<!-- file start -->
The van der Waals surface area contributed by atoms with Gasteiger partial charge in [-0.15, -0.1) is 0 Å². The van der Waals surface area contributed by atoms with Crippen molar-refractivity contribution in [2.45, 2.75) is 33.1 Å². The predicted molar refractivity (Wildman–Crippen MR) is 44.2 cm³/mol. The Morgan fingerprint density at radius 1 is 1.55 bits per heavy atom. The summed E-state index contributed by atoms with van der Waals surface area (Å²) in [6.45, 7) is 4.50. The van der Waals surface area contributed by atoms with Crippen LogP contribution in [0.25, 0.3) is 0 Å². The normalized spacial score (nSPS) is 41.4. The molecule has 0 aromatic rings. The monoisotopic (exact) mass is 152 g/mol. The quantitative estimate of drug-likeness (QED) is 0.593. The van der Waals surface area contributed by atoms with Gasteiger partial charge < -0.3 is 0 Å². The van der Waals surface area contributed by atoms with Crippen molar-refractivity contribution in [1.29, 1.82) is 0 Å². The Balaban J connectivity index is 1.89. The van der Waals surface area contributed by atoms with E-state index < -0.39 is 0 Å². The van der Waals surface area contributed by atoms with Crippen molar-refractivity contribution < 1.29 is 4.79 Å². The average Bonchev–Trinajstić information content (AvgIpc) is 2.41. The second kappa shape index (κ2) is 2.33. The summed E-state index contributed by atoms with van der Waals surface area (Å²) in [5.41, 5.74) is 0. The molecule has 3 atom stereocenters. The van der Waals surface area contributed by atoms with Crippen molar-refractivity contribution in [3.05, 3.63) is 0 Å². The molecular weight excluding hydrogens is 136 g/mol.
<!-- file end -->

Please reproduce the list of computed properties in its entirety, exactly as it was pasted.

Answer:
The van der Waals surface area contributed by atoms with Gasteiger partial charge in [-0.15, -0.1) is 0 Å². The van der Waals surface area contributed by atoms with Crippen molar-refractivity contribution in [2.45, 2.75) is 33.1 Å². The predicted molar refractivity (Wildman–Crippen MR) is 44.2 cm³/mol. The Morgan fingerprint density at radius 1 is 1.55 bits per heavy atom. The summed E-state index contributed by atoms with van der Waals surface area (Å²) in [6.45, 7) is 4.50. The van der Waals surface area contributed by atoms with Crippen LogP contribution in [0.25, 0.3) is 0 Å². The normalized spacial score (nSPS) is 41.4. The molecule has 0 aromatic rings. The monoisotopic (exact) mass is 152 g/mol. The quantitative estimate of drug-likeness (QED) is 0.593. The van der Waals surface area contributed by atoms with Gasteiger partial charge < -0.3 is 0 Å². The van der Waals surface area contributed by atoms with Crippen molar-refractivity contribution in [1.29, 1.82) is 0 Å². The Balaban J connectivity index is 1.89. The van der Waals surface area contributed by atoms with E-state index < -0.39 is 0 Å². The van der Waals surface area contributed by atoms with Crippen molar-refractivity contribution < 1.29 is 4.79 Å². The average Bonchev–Trinajstić information content (AvgIpc) is 2.41. The second kappa shape index (κ2) is 2.33. The summed E-state index contributed by atoms with van der Waals surface area (Å²) in [5.41, 5.74) is 0. The molecule has 3 atom stereocenters. The van der Waals surface area contributed by atoms with Crippen molar-refractivity contribution in [3.05, 3.63) is 0 Å². The molecular weight excluding hydrogens is 136 g/mol.